AOL is losing $500 million a year through several of its content sites and needs to take immediate action now, a key shareholder claims.
Starboard, an activist fund that owns 4.5 percent of AOL stock, sent a letter to AOL Chief Executive Tim Armstrong, criticizing the company's plans to turns itself into an advertising-supported online media entity.
It's not working, Starboard says.
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"Immediate action must be taken to address this issue as the company continues to invest good money after bad without an acceptable return on the investment," Starboard writes in the letter, The Wall Street Journal reports.
AOL CEO Tim Armstrong
(Getty Images photo)
AOL owns websites such as Engadget and Moviefone, and beefed up its list of Web properties with recent acquisitions of the Huffington Post and TechCrunch.
The company sells display advertising on these sites to make money, but many sites aren't adding value.
Collectively, these "display assets" as Starboard calls them, are losing more than $500 million a year in earnings before interest, taxes, depreciation and amortization.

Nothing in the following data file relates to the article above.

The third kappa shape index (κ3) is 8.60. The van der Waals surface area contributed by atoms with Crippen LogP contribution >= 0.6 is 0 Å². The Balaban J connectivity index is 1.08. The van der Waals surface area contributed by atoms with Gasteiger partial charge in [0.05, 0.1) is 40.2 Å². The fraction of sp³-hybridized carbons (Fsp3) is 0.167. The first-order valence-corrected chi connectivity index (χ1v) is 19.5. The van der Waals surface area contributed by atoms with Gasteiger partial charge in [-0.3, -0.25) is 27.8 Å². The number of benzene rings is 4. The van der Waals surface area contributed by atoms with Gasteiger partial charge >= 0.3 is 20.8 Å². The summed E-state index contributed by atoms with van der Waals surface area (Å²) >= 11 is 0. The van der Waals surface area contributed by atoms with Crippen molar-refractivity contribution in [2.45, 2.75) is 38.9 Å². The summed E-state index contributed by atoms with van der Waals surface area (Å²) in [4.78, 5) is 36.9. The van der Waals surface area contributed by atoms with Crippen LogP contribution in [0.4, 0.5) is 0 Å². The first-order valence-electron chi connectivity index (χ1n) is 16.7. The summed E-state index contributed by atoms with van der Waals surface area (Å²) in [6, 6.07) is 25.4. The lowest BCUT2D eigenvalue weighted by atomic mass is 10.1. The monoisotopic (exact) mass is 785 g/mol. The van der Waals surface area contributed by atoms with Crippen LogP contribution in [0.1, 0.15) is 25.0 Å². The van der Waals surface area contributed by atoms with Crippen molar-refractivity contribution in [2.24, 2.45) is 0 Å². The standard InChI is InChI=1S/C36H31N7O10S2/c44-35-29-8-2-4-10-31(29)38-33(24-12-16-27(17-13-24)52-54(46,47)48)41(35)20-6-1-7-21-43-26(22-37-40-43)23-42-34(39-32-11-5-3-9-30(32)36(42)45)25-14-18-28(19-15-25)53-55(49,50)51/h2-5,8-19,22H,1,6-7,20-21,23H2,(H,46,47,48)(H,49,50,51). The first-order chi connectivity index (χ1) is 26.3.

Starboard estimates in the letter that AOL's Patch online media sites alone could lose some $150 million this year, mainly due to fixed costs of $160 million and revenue of no more than $20 million, the Journal adds.
Still, Starboard sees some value left in AOL and doesn't call for the company to be scrapped altogether.
"Although there is substantial skepticism about AOL’s display business, we believe there is significant value embedded in the company’s content properties," Starboard CEO Jeffrey Smith says in the letter, this time reported by Bloomberg.
AOL's stock has fallen by 70 percent in 2011.
AOL, however, defended its decision, pointing out it takes time to turn around from being a company founded as a subscription-based dial-up Internet access business to a multifaceted portal.
“Over the last two years AOL has significantly reduced costs, sold non-core assets, made significant investments for our future, and also recently repurchased over 10 percent of outstanding shares," AOL says in a statement, according to the Journal.
"AOL has a clear strategy and operational plan to provide our consumers and customers with exceptional value, which we believe will lead to the creation of shareholder value. Our Board and management team remain firmly committed to creating value for all shareholders and we will continue to aggressively execute on our strategy in 2012 as we continue the turnaround of AOL.”
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